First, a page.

The Peak uses a combination of an optical heart rate monitor, an accelerometer, and sensors that measure your skin temperature and galvanic skin response (changes in your skin’s electrical charge) to automatically track sleep duration, REM (rapid eye movement — the dreaming phase) sleep, deep sleep, number of interruptions, and how much you toss and turn during the night. The data is fed into the Basis Advanced Sleep Analysis algorithm, which provides a daily sleep score to help you evaluate your sleep quality; sleep trending, a rolling average of sleep patterns over time; and a weekly sleep report, delivered in an email that charts your sleep progress for the week. Information is presented in the associated app, which you can download to both iOS and Android phones.
The company has taken the extra step of validating the technology, teaming up with sleep researchers from the Stress and Health Research Program, a joint venture between the University of California, San Francisco, the San Francisco Veterans Affairs Medical Center, and the Northern California Institute of Research and Education. The company notes that “none of the institutions were compensated in any form for these studies.”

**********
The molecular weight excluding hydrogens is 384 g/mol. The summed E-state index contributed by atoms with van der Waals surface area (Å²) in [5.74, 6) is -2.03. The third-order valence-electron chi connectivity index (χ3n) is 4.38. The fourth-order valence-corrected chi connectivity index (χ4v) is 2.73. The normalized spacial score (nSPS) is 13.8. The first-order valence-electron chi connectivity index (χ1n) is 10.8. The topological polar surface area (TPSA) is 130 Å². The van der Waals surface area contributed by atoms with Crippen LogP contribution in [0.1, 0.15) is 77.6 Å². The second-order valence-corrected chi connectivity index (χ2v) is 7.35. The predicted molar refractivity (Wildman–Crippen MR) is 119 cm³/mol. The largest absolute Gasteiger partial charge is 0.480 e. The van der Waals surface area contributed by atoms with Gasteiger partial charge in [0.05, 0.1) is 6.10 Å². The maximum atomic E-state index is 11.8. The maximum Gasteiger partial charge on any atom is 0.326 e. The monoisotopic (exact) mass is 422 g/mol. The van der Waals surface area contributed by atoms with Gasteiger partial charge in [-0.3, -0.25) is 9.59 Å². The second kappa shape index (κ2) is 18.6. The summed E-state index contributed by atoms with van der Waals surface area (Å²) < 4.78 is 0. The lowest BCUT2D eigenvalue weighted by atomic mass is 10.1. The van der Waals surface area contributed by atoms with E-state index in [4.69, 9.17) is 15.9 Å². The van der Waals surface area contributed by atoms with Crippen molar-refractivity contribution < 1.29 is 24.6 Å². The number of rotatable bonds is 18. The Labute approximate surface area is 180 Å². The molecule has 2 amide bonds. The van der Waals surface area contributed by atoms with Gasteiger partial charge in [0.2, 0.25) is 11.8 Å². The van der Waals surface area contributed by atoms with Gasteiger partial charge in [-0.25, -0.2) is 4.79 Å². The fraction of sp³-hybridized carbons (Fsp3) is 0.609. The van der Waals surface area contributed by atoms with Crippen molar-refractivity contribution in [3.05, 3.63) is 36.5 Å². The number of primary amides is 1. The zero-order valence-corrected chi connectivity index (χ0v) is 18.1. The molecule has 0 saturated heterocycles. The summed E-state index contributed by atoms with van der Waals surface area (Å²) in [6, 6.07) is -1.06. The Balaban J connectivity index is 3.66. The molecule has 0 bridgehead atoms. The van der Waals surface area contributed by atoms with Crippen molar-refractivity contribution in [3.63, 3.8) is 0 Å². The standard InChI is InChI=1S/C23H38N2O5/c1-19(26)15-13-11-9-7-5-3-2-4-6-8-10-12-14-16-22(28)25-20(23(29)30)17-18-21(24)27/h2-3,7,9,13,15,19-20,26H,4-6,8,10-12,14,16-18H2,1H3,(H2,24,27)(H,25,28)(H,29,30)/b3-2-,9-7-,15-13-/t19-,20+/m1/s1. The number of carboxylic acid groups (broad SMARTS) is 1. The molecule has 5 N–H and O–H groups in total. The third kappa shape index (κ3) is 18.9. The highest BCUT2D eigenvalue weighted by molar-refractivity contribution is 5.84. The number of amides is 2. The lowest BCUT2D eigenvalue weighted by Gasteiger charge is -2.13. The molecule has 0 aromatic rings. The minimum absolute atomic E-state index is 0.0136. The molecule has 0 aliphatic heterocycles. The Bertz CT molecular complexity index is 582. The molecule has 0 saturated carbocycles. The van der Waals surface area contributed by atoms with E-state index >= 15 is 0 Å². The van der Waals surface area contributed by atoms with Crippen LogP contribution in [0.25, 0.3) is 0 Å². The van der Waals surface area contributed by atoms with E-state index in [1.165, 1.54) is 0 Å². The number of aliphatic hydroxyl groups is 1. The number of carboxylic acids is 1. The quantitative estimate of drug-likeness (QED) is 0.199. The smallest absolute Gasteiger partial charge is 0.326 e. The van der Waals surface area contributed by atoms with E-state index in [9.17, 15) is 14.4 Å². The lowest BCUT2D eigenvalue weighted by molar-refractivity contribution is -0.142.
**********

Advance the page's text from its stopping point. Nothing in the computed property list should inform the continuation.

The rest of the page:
During the study, sleep duration and sleep staging were measured by both the Basis band and polysomnography. Data captured were compared, and preliminary results show a good correlation. According to the Basis website, additional research is ongoing.
The website also notes: “Sleep detection is based on a combination of heart rate and actigraphy. Activities, such as watching TV or reading, where your heart rate is low and your body is still may be considered a sleep event. We are constantly working on improving our sleep detection so that these false positive sleep events will not occur.” Unfortunately, if one of these events does occur, there isn’t a way to go into the app and edit the information.